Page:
Singapore invests heavily in its schools, aware that human capital is the country’s most valuable resource and that education is the best way to keep its workforce relevant in a fast changing world.
To prepare its students for the ever-evolving global marketplace, the government emphasizes skills building and versatility. Singapore’s polytechnic institutes play an important role in this mission by offering industry-specific programs which give students an alternative pathway towards productive and meaningful employment.
“Singapore is changing. Our immediate concern is how to remain relevant to Singapore. The old mindset towards internship was one-directional: How could enterprises benefit the polytechnic? Now, the mindset is bi-directional. We are also now concerned with how student interns can help with innovations that can transform enterprises,” said Soh Wai Wah, CEO and Principal of Singapore Polytechnic (SP), the first polytechnic institution in the country.
Founded 63 years ago, SP remains very global-minded and is looking to explore partnerships in the United States for research and collaboration. Meanwhile, as a university of applied learning, Singapore Institute of Technology (SIT) provides practical education wherein students are taught to apply their knowledge in real-life contexts.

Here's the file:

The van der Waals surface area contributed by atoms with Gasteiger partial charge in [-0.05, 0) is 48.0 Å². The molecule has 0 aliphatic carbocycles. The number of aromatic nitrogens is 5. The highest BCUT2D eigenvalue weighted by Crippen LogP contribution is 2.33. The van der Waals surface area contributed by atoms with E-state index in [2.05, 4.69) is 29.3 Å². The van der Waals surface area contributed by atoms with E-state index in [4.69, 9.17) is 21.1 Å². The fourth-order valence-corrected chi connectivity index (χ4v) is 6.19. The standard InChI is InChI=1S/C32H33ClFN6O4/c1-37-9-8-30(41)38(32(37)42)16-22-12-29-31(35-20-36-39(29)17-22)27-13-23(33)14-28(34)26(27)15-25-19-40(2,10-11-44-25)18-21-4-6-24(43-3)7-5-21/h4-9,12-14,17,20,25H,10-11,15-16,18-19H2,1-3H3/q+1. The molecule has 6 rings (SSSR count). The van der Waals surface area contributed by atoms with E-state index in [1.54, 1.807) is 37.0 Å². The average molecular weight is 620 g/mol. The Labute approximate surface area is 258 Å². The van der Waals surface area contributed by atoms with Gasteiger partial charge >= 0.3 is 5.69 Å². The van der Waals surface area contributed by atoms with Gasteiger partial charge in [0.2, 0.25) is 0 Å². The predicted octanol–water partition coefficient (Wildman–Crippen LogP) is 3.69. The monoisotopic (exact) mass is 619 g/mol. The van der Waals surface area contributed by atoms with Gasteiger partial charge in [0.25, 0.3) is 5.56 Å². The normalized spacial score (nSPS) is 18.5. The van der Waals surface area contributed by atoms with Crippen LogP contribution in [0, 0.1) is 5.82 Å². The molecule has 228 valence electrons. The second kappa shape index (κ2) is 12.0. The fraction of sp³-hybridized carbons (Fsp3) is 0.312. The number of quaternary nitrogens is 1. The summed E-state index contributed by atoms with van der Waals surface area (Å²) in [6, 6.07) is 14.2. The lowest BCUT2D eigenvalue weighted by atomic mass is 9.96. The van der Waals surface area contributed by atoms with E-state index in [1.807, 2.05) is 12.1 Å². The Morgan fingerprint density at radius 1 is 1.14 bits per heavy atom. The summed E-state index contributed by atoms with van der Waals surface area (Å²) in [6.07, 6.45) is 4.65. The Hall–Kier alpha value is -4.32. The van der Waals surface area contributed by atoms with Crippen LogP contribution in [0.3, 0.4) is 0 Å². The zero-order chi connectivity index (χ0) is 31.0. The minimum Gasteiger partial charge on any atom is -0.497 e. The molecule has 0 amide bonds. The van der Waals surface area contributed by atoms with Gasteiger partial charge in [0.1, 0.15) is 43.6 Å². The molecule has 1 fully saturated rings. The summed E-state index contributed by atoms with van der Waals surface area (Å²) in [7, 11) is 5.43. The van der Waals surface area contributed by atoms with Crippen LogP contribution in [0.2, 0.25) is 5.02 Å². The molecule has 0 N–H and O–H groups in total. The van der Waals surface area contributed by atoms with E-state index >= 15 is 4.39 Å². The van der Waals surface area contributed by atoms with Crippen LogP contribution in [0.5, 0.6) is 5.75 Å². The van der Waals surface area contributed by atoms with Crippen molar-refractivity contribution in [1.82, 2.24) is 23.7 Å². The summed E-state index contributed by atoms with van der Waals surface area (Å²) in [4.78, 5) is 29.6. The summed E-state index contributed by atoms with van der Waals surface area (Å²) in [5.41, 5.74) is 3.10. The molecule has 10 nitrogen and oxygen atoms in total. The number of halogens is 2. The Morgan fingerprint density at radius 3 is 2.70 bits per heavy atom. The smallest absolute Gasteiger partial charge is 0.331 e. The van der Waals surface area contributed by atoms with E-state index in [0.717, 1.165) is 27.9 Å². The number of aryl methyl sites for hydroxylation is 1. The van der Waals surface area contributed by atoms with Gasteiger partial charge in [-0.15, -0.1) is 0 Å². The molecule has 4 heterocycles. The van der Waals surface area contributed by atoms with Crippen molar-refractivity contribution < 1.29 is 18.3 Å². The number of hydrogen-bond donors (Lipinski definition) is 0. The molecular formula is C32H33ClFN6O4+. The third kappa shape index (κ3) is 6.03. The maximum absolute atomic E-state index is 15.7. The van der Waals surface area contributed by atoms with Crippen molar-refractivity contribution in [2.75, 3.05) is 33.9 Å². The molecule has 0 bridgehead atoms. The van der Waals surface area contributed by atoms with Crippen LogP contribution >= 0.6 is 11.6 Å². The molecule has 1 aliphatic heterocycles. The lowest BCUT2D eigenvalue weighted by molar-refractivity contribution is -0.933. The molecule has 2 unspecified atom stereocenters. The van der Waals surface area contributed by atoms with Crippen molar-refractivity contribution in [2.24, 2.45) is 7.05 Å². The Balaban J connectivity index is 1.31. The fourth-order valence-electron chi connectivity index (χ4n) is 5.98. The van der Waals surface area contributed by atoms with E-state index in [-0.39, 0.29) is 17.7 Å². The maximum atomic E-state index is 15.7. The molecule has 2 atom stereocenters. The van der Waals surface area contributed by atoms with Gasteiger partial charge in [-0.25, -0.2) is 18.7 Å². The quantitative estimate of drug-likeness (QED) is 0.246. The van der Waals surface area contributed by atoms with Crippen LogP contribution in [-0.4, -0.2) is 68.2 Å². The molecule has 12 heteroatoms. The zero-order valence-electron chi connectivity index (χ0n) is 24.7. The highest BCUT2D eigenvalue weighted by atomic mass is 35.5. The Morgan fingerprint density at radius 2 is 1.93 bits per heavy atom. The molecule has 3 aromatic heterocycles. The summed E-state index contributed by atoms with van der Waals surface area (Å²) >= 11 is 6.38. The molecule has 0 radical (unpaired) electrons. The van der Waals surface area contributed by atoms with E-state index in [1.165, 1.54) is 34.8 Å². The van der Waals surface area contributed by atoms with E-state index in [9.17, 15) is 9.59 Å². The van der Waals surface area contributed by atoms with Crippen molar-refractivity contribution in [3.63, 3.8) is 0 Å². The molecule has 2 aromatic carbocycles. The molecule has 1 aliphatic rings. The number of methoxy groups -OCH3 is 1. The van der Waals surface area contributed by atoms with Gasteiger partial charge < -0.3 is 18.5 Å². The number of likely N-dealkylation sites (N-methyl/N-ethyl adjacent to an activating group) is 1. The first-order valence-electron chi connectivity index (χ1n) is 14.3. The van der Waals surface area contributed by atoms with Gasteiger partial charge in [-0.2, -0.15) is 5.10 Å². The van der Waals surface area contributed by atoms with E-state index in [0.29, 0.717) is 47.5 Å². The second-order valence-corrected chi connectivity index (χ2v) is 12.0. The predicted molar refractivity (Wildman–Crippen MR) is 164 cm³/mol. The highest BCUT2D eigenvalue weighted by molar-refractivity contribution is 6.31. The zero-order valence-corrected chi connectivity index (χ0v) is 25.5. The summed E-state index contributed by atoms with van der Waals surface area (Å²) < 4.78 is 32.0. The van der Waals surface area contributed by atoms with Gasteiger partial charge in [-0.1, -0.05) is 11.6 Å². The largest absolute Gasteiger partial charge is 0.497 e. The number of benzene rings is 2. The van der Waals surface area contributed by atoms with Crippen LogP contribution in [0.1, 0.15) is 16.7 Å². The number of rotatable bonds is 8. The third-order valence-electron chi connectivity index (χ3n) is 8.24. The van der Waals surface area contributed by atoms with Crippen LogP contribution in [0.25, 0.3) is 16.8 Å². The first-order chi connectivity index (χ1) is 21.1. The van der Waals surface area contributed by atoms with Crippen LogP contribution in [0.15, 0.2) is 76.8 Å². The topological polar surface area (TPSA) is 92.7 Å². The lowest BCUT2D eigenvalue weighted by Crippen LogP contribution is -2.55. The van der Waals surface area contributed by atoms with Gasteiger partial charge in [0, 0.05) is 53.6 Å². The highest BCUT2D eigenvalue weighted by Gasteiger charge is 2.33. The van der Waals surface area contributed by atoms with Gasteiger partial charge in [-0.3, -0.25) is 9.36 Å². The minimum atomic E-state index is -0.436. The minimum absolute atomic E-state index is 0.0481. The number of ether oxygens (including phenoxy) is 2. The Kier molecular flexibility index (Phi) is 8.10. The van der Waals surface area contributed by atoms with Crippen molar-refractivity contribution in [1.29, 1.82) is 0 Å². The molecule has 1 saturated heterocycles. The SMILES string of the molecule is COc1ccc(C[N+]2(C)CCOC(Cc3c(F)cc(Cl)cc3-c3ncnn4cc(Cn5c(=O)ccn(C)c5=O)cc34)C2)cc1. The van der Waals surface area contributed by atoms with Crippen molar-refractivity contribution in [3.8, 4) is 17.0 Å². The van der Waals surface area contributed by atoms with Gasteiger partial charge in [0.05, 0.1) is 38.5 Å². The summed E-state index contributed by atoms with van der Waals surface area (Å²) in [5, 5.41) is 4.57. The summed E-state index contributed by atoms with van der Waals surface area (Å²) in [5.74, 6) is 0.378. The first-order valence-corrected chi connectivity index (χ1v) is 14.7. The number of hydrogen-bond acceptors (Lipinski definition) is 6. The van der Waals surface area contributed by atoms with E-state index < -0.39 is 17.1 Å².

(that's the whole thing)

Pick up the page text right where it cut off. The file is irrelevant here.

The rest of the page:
Its students undergo a skills-based apprenticeship that “allows students to get a true sense of what the industry is about,” President Tan Thiam Soon explained.
“Universities need to adapt and create curricula that are flexible, build expertise more easily and better prepare our society for a fast-changing future,” Tan added.
With that approach, the university hopes to collaborate more with companies and expand its joint degree programs offerings with its current overseas university partners, as well as its own SIT conferred degree programs.
As Singapore’s schools focus on globalization and seek foreign partnerships, Lee Kong Chian School of Medicine (LKCMedicine) has become a leader in this global trend.
“I have been incredibly impressed by Singapore’s willingness to partner with universities internationally. That willingness to open up to the rest of the world, I think, has been a significant part in Singapore’s progress,” Dean James Best said.